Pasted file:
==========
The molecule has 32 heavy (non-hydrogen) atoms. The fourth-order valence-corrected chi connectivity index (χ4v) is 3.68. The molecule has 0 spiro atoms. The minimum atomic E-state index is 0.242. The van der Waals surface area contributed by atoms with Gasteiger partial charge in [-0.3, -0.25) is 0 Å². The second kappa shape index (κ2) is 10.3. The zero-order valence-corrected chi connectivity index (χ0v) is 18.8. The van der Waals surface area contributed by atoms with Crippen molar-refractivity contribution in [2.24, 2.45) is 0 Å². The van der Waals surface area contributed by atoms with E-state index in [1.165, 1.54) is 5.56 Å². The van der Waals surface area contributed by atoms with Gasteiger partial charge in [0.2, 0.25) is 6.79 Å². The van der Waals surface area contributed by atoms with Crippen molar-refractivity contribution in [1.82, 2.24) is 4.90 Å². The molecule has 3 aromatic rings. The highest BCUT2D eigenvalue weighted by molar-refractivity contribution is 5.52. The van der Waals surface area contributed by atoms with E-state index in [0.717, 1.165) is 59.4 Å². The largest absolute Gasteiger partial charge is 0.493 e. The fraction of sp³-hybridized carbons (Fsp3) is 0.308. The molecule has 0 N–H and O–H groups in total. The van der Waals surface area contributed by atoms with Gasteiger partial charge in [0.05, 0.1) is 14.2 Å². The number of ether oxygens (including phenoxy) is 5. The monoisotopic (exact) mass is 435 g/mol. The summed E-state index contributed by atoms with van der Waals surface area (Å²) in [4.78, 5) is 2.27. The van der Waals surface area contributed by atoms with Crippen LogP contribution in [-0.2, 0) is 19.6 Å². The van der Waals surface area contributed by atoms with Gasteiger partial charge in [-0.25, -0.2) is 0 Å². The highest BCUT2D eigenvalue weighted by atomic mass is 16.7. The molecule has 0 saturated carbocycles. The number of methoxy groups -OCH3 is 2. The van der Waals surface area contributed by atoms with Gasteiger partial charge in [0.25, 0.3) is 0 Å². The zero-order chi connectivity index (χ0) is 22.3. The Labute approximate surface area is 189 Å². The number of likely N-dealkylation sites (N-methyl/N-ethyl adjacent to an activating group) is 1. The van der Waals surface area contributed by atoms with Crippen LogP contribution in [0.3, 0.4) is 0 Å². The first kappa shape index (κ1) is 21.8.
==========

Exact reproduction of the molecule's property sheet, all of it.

The molecule has 32 heavy (non-hydrogen) atoms. The fourth-order valence-corrected chi connectivity index (χ4v) is 3.68. The molecule has 0 spiro atoms. The minimum atomic E-state index is 0.242. The van der Waals surface area contributed by atoms with Gasteiger partial charge in [-0.3, -0.25) is 0 Å². The second kappa shape index (κ2) is 10.3. The zero-order valence-corrected chi connectivity index (χ0v) is 18.8. The van der Waals surface area contributed by atoms with Crippen molar-refractivity contribution in [2.24, 2.45) is 0 Å². The van der Waals surface area contributed by atoms with E-state index in [1.165, 1.54) is 5.56 Å². The van der Waals surface area contributed by atoms with Gasteiger partial charge in [0.2, 0.25) is 6.79 Å². The van der Waals surface area contributed by atoms with Crippen molar-refractivity contribution in [1.82, 2.24) is 4.90 Å². The molecule has 3 aromatic rings. The highest BCUT2D eigenvalue weighted by molar-refractivity contribution is 5.52. The van der Waals surface area contributed by atoms with E-state index in [0.717, 1.165) is 59.4 Å². The largest absolute Gasteiger partial charge is 0.493 e. The fraction of sp³-hybridized carbons (Fsp3) is 0.308. The molecule has 0 N–H and O–H groups in total. The van der Waals surface area contributed by atoms with Gasteiger partial charge in [0.05, 0.1) is 14.2 Å². The number of ether oxygens (including phenoxy) is 5. The monoisotopic (exact) mass is 435 g/mol. The summed E-state index contributed by atoms with van der Waals surface area (Å²) in [4.78, 5) is 2.27. The van der Waals surface area contributed by atoms with Crippen LogP contribution in [-0.2, 0) is 19.6 Å². The van der Waals surface area contributed by atoms with Gasteiger partial charge in [-0.25, -0.2) is 0 Å². The highest BCUT2D eigenvalue weighted by atomic mass is 16.7. The molecule has 0 saturated carbocycles. The number of methoxy groups -OCH3 is 2. The van der Waals surface area contributed by atoms with Gasteiger partial charge in [0.25, 0.3) is 0 Å². The zero-order chi connectivity index (χ0) is 22.3. The Labute approximate surface area is 189 Å². The number of likely N-dealkylation sites (N-methyl/N-ethyl adjacent to an activating group) is 1. The van der Waals surface area contributed by atoms with Crippen LogP contribution in [0.3, 0.4) is 0 Å². The first kappa shape index (κ1) is 21.8.